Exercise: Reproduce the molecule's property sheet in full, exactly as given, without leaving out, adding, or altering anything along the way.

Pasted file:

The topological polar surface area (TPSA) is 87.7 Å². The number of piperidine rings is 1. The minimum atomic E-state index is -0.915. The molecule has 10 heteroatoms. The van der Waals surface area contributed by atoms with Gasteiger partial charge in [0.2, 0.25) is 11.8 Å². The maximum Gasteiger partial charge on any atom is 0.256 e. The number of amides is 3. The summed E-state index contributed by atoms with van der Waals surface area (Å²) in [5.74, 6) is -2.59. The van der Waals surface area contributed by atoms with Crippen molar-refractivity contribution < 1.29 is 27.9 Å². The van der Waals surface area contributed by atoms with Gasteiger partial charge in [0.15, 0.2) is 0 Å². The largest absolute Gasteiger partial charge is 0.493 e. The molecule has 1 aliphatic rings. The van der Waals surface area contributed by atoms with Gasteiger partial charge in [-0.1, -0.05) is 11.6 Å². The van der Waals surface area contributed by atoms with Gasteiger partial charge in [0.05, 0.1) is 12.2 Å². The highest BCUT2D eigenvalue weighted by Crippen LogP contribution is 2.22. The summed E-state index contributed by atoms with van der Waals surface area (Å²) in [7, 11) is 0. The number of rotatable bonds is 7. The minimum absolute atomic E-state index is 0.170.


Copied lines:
The topological polar surface area (TPSA) is 87.7 Å². The number of piperidine rings is 1. The minimum atomic E-state index is -0.915. The molecule has 10 heteroatoms. The van der Waals surface area contributed by atoms with Gasteiger partial charge in [0.2, 0.25) is 11.8 Å². The maximum Gasteiger partial charge on any atom is 0.256 e. The number of amides is 3. The summed E-state index contributed by atoms with van der Waals surface area (Å²) in [5.74, 6) is -2.59. The van der Waals surface area contributed by atoms with Crippen molar-refractivity contribution < 1.29 is 27.9 Å². The van der Waals surface area contributed by atoms with Gasteiger partial charge in [0.15, 0.2) is 0 Å². The largest absolute Gasteiger partial charge is 0.493 e. The molecule has 1 aliphatic rings. The van der Waals surface area contributed by atoms with Gasteiger partial charge in [-0.1, -0.05) is 11.6 Å². The van der Waals surface area contributed by atoms with Gasteiger partial charge in [0.05, 0.1) is 12.2 Å². The highest BCUT2D eigenvalue weighted by Crippen LogP contribution is 2.22. The summed E-state index contributed by atoms with van der Waals surface area (Å²) in [7, 11) is 0. The number of rotatable bonds is 7. The minimum absolute atomic E-state index is 0.170.